A taxi driver who deliberately drove at a passenger and broke his wrist when he refused to pay a fare has avoided jail.
BBC News reports that William David McFarland, 57, was sentenced to 100 hours’ community service and two years’ probation last month. The judge said he had been “extremely tempted” to send jail him but did not as he will “inevitably” lose his job.
The defendant, from Bangor, pleaded guilty to attempting to cause grievous bodily harm to Alan McMullan with intent.
Judge Piers Grant warned him if he breached any aspect of the court orders or reoffended he would be “brought back immediately to this court and if you come before me it’s almost inevitable that you will go to prison”.
During sentencing, the judge recounted the facts surrounding the offences and described how Mr McMullan had jumped to the front of the queue at a taxi rank in Bangor’s High Street and “pushed his way into” McFarland’s car ahead of other people on 25 June 2017.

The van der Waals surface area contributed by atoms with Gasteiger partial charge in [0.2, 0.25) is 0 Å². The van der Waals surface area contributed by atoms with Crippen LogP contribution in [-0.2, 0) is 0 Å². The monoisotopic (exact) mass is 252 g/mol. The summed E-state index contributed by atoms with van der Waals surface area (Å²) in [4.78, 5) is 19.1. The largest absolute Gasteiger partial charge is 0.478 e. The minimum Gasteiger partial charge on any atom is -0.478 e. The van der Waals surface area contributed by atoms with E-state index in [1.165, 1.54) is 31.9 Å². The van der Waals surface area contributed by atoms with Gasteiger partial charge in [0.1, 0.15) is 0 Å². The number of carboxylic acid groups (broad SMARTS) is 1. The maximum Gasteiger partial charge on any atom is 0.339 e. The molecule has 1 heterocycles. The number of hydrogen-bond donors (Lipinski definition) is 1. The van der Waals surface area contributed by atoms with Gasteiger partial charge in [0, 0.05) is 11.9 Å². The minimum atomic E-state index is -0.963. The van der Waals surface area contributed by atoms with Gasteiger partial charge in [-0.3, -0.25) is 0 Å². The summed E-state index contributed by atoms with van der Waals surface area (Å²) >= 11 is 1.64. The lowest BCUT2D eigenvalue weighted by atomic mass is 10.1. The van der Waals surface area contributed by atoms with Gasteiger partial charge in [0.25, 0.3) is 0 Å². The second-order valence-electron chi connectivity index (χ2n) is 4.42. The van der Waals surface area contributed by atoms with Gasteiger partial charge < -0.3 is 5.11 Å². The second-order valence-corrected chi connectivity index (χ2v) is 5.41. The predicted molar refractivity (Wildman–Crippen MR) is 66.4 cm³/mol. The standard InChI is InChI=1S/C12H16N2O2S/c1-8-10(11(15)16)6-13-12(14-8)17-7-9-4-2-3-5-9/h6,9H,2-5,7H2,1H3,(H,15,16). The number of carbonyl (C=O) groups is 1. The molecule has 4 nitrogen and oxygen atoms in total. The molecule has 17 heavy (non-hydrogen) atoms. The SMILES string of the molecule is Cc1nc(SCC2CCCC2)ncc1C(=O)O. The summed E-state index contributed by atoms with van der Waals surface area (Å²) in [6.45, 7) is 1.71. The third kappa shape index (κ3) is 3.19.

“He was clearly intoxicated and his behaviour, in any description, was extremely poor,” Judge Grant said. He added that when the car stopped close to Bangor Football Club, Mr McMullan “declined to pay... he said he would only pay a small amount”.
The court heard that when Mr McMullan walked off without paying anything, McFarland deliberately drove “directly at him”, breaking the victim’s wrist and causing bruising to his knees and lower back.
Back at the taxi rank, Mr McMullan confronted the defendant, saying “do you remember me”, but McFarland drove off. When he was arrested and interviewed, McFarland denied the incident and claimed he had been threatened by the victim.
The judge described his behaviour as “absolutely disgraceful” and added that, while there had been an argument, “it’s quite clear this was an unprovoked attack”. He said Mr McMullan was “to a large extent defenceless and certainly defenceless against a car”, which McFarland had used “as a weapon”.
McFarland entered his plea on the morning his trial was due to begin and also pleaded guilty to dangerous driving, failing to remain after an accident and failing to report an accident following the incident.
Imposing a five-year driving ban, in addition to the enhanced combination order, the judge said McFarland’s situation was “a disastrous set of circumstances of your own making be-cause behaviour like this is simply and utterly unacceptable”.
In addition to the court order and driving ban, McFarland was also fined £400.